*Text for the exhibition folder; Grzegorz Kozera, DADAscali, 2014
Once, I spoke with a renowned painter about contemporary culture. „Theater? No way, I never go!” – he said with dismay and astonishment, when asked about a particular theatre performance.
Let’s begin with margins, side notes, scribbles, author’s comments, stage directions (didascalia). That is with text, which is not uttered and is seemingly absent from the theater performance, but which guides the interpretation of the play, details the elements of the set and characterizes the interplay of actors’ glances. One can follow or disregard it. But either way, it will always exist somewhere „in between”, even if only through its absentness or our deliberate resignation. But what if it was the spectator who would take notes about theatre or a specific performance? Remarks, minimalistic comments made on pieces of paper – are these the DADAscalia?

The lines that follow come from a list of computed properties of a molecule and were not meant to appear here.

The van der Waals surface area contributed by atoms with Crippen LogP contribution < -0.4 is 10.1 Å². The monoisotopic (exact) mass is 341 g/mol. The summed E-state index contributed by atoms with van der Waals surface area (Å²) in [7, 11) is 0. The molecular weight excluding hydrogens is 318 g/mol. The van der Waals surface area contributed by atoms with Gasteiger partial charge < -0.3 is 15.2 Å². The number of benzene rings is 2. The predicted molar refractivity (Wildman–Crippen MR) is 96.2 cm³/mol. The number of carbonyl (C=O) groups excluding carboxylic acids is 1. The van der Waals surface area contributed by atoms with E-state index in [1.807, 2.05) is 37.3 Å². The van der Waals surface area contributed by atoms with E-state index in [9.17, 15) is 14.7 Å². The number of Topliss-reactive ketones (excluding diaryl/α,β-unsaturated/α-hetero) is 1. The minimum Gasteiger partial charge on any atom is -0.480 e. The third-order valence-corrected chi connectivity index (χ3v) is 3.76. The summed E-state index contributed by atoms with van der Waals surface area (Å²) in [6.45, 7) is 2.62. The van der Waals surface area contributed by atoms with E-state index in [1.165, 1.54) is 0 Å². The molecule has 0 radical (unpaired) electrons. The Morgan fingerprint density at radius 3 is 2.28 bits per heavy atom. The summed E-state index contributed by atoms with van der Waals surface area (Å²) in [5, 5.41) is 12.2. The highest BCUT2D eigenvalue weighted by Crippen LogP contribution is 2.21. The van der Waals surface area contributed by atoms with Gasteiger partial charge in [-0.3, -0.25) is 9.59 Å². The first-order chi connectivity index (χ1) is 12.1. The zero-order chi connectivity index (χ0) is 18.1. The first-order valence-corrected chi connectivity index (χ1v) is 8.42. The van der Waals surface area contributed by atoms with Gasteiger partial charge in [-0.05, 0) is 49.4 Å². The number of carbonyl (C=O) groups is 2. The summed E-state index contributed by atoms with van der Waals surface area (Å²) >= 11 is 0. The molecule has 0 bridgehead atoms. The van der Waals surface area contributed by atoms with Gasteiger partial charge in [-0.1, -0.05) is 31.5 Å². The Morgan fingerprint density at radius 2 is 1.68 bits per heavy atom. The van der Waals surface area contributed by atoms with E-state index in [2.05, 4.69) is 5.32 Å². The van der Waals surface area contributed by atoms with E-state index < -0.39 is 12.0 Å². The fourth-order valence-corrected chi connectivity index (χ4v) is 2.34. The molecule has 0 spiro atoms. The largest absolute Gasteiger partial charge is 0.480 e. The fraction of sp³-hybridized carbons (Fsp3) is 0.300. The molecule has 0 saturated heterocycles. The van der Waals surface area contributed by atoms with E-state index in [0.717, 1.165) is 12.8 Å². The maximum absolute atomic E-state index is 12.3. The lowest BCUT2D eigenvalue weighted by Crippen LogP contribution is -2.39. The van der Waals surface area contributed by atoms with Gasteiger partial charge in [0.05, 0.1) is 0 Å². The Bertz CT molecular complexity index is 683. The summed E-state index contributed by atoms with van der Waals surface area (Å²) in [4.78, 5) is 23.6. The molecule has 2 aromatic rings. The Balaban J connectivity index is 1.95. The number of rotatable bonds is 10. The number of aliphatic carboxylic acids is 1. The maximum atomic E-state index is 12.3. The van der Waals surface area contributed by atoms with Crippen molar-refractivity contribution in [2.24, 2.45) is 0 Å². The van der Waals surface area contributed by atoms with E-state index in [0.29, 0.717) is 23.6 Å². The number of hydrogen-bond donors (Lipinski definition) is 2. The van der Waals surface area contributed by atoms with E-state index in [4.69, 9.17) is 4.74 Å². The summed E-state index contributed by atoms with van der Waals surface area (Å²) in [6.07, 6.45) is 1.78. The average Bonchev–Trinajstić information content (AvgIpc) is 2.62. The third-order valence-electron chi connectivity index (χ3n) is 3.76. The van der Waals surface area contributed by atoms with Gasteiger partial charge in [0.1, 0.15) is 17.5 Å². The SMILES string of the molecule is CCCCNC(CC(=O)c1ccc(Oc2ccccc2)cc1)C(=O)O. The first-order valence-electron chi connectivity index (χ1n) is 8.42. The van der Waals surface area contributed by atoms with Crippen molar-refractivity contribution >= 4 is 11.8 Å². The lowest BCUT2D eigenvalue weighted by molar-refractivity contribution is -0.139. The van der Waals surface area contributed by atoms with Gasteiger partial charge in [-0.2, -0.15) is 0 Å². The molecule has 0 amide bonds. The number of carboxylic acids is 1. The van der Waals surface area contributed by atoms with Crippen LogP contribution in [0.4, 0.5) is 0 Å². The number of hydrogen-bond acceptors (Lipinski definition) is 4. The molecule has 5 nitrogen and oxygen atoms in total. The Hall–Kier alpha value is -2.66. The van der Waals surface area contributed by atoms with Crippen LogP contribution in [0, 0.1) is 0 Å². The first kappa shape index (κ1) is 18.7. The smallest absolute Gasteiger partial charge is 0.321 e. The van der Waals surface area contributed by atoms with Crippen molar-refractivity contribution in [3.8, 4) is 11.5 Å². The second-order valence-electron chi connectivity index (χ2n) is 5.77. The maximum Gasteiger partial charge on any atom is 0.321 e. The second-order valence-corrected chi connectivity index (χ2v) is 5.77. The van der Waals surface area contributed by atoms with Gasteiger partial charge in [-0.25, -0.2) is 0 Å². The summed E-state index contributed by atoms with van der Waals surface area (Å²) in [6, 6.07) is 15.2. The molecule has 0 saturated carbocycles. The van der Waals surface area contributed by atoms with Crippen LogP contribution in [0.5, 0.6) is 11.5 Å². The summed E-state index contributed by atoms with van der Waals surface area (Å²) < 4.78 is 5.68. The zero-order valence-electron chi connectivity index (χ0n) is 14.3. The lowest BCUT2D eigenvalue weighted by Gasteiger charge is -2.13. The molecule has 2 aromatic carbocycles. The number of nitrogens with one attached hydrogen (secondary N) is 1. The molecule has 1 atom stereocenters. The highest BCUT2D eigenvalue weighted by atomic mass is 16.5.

Let’s for a moment go back to the times, when cabaret was popular and when the word dada was picked out of the dictionary to become – as a quintessence of fun and naïveté – a name of a creative collective. Experimental pieces, which combined literature, music and poetry, were performed live on stage. Poetry took on a whole new shape. Its simultaneous reading brought about surprising meanings and expressiveness. „Verses without words” conveyed the desire to get rid of the exploited language, the need to reach out to the most secret alchemy of words. Alchemy which, by the way, Dadaism successfully translated into the materials it used. When Hugo Ball appeared on stage to recite Gadji Beri Bimba, he was dressed in the famous costume made of cardboard. Dadaistic acts involved fun and naïveté, as well as the desire to explore, to comment on the surrounding reality and to resist the commonly accepted means of expression. According to the Dada Manifesto, reality, or to be more precise – life, is an entanglement of simultaneous sounds, colors and spiritual rhythms, appropriated by art in both its everyday brutal realism and sensational explosiveness. If you create art at a time when the previous order falls apart, you can’t use durable materials. You’re left with fragments, scraps, temporary solutions. This mediocrity of matter resembles arte povera to some degree, although dada was focused more on cultivating laughter than on formal aspects or institutional critique. Apart from fragments, we should also mention the appreciation of chance. When Hans Arp, unhappy with one of the drawings he had been working on for a long time, finally tore it up, he was suddenly struck by the composition that the scraps of paper formed on the floor. Dadaists accepted chance as the new stimulus for artistic creation, a new paradigm. But let’s return to modern times.